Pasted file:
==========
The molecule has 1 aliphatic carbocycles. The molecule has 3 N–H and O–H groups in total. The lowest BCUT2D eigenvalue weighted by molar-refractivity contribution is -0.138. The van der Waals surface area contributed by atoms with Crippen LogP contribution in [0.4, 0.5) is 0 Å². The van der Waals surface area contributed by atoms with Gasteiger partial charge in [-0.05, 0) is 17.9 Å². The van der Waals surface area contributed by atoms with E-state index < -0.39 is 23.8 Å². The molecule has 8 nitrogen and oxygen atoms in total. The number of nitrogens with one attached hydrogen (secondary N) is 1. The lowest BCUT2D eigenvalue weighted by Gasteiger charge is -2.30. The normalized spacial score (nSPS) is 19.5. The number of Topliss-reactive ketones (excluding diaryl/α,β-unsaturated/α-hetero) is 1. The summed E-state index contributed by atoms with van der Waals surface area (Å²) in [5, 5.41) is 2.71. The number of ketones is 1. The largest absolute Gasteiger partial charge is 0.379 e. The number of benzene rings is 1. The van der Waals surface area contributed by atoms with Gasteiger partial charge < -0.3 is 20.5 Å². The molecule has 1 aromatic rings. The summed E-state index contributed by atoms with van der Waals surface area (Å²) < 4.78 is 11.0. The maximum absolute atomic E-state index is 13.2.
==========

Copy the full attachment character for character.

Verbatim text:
The molecule has 1 aliphatic carbocycles. The molecule has 3 N–H and O–H groups in total. The lowest BCUT2D eigenvalue weighted by molar-refractivity contribution is -0.138. The van der Waals surface area contributed by atoms with Crippen LogP contribution in [0.4, 0.5) is 0 Å². The van der Waals surface area contributed by atoms with Gasteiger partial charge in [-0.05, 0) is 17.9 Å². The van der Waals surface area contributed by atoms with E-state index < -0.39 is 23.8 Å². The molecule has 8 nitrogen and oxygen atoms in total. The number of nitrogens with one attached hydrogen (secondary N) is 1. The lowest BCUT2D eigenvalue weighted by Gasteiger charge is -2.30. The normalized spacial score (nSPS) is 19.5. The number of Topliss-reactive ketones (excluding diaryl/α,β-unsaturated/α-hetero) is 1. The summed E-state index contributed by atoms with van der Waals surface area (Å²) in [5, 5.41) is 2.71. The number of ketones is 1. The largest absolute Gasteiger partial charge is 0.379 e. The number of benzene rings is 1. The van der Waals surface area contributed by atoms with Gasteiger partial charge < -0.3 is 20.5 Å². The molecule has 1 aromatic rings. The summed E-state index contributed by atoms with van der Waals surface area (Å²) < 4.78 is 11.0. The maximum absolute atomic E-state index is 13.2.